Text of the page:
The anatomical and functional particularities of the RV have been reviewed in detail elsewhere.4
Causes and Pathophysiology of Right Ventricular Failure
The normal RV function is an interplay between preload, contractility, afterload, ventricular interdependence and heart rhythm. Most cases of RV failure follow existing or new-onset cardiac or pulmonary diseases or a combination of both, which may increase RV afterload, reduce RV contractility, alter RV preload or ventricular interdependence or cause-related arrhythmias (Table 1 and Figure 2). To understand RV failure, it is crucial to assess these five components.
Right Ventricular Failure in Cardiac Disease
Increased afterload is the main pathophysiologic mechanism for RV failure of both pulmonary and cardiac origin. Indeed, the prevalence of left ventricular systolic or diastolic dysfunction and (post-capillary) pulmonary hypertension in patients with RV failure is particularly high, which corroborates the concept that the majority of RV failure is secondary to left-sided cardiac or pulmonary (vascular) diseases.11
Increased afterload is also a main cause of ventricular failure in patients with systemic RV (e.g. patients after atrial switch repair for complete transposition of the great arteries, with congenitally corrected transposition of the great arteries or after Fontan palliation) or with obstruction of the RV outflow tract. In patients with other forms of adult congenital heart disease (e.g. atrial septal defect with relevant left-to-right shunt or severe pulmonary regurgitation in repaired Fallot’s tetralogy), chronic volume overload may induce RV dilation and failure.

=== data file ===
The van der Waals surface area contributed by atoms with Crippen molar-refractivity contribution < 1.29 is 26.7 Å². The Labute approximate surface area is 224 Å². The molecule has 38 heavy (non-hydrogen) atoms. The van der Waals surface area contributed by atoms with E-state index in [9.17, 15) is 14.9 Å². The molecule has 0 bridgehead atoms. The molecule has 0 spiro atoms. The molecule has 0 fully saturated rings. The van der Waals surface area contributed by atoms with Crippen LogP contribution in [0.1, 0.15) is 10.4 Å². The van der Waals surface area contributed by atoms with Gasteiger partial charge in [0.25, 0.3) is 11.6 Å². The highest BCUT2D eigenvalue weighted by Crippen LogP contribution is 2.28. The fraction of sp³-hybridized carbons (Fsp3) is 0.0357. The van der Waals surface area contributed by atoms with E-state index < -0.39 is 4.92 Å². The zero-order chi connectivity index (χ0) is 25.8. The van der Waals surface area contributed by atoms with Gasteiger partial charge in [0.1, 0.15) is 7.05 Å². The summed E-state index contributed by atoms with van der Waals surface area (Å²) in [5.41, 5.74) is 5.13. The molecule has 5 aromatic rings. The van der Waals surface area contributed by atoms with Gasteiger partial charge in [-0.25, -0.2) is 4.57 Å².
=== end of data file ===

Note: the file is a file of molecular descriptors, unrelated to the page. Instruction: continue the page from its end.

Cardiac diseases involving the right heart may primarily reduce RV contractility or, through reduced cardiac output, reduce RV preload, contributing to RV failure.
Virtually all myocardial diseases involving the left heart may affect the RV. These include myocardial ischaemia/infarction, myocarditis/septic cardiomyopathy, takotsubo cardiomyopathy, dilated cardiomyopathy, hypertrophic cardiomyopathy, cardiac amyloidosis and Chagas disease. Cardiomyopathies with primary involvement of the RV include arrhythmogenic RV cardiomyopathy (characterised by fibrofatty replacement of the RV myocardium), Uhl’s anomaly (which involves aplasia or hypoplasia of most of the RV myocardium), and Ebstein’s anomaly (defined as apical displacement of the septal and posterior tricuspid leaflets, which induces severe tricuspid regurgitation).
Pericardial diseases may alter RV preload and ventricular interdependence, while arrhythmia may aggravate RV dysfunction. Notably, iatrogenic RV failure through excessive volume loading or mechanical ventilation is frequently seen in critically ill patients, while ischaemic RV injury is sometimes seen after cardiac surgery. Finally, RV failure may be exacerbated in patients undergoing left ventricular assist device (LVAD) implantation, causing high morbidity and mortality and requiring temporary RV support. This topic has been reviewed extensively elsewhere.12
Right Ventricular Failure in Pulmonary Disease
RV failure as a consequence of lung disease is commonly described as cor pulmonale. These changes might occur dramatically – for example in fulminant pulmonary embolism – or might be due to longstanding respiratory disorders that result in chronic alterations of RV structure and function.